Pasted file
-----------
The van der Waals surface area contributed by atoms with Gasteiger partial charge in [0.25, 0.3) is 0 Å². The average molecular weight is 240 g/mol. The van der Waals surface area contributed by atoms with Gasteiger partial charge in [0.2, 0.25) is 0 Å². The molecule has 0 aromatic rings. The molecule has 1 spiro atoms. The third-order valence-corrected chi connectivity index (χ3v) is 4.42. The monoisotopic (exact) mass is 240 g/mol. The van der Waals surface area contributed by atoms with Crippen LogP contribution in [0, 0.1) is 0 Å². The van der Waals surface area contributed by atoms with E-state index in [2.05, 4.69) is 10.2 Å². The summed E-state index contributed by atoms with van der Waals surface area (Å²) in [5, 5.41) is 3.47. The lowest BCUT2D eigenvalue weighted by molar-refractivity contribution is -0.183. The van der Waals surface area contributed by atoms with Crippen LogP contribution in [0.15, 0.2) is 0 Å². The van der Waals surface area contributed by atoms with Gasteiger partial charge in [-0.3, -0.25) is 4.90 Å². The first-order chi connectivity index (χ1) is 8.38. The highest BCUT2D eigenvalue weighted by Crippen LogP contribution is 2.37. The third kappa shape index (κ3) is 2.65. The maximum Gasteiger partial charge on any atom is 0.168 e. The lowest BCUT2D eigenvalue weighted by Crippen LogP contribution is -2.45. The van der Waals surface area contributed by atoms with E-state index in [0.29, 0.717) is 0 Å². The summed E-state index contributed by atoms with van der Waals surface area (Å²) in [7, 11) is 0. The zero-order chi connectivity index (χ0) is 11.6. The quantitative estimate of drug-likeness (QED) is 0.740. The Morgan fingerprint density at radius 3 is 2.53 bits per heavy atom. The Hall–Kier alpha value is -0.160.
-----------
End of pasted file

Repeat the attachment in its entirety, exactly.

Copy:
The van der Waals surface area contributed by atoms with Gasteiger partial charge in [0.25, 0.3) is 0 Å². The average molecular weight is 240 g/mol. The van der Waals surface area contributed by atoms with Gasteiger partial charge in [0.2, 0.25) is 0 Å². The molecule has 0 aromatic rings. The molecule has 1 spiro atoms. The third-order valence-corrected chi connectivity index (χ3v) is 4.42. The monoisotopic (exact) mass is 240 g/mol. The van der Waals surface area contributed by atoms with Crippen LogP contribution in [0, 0.1) is 0 Å². The van der Waals surface area contributed by atoms with E-state index in [2.05, 4.69) is 10.2 Å². The summed E-state index contributed by atoms with van der Waals surface area (Å²) in [5, 5.41) is 3.47. The lowest BCUT2D eigenvalue weighted by molar-refractivity contribution is -0.183. The van der Waals surface area contributed by atoms with Crippen LogP contribution in [0.15, 0.2) is 0 Å². The van der Waals surface area contributed by atoms with Gasteiger partial charge in [-0.3, -0.25) is 4.90 Å². The first-order chi connectivity index (χ1) is 8.38. The highest BCUT2D eigenvalue weighted by Crippen LogP contribution is 2.37. The third kappa shape index (κ3) is 2.65. The maximum Gasteiger partial charge on any atom is 0.168 e. The lowest BCUT2D eigenvalue weighted by Crippen LogP contribution is -2.45. The van der Waals surface area contributed by atoms with E-state index in [0.29, 0.717) is 0 Å². The summed E-state index contributed by atoms with van der Waals surface area (Å²) in [7, 11) is 0. The zero-order chi connectivity index (χ0) is 11.6. The quantitative estimate of drug-likeness (QED) is 0.740. The Morgan fingerprint density at radius 3 is 2.53 bits per heavy atom. The Hall–Kier alpha value is -0.160.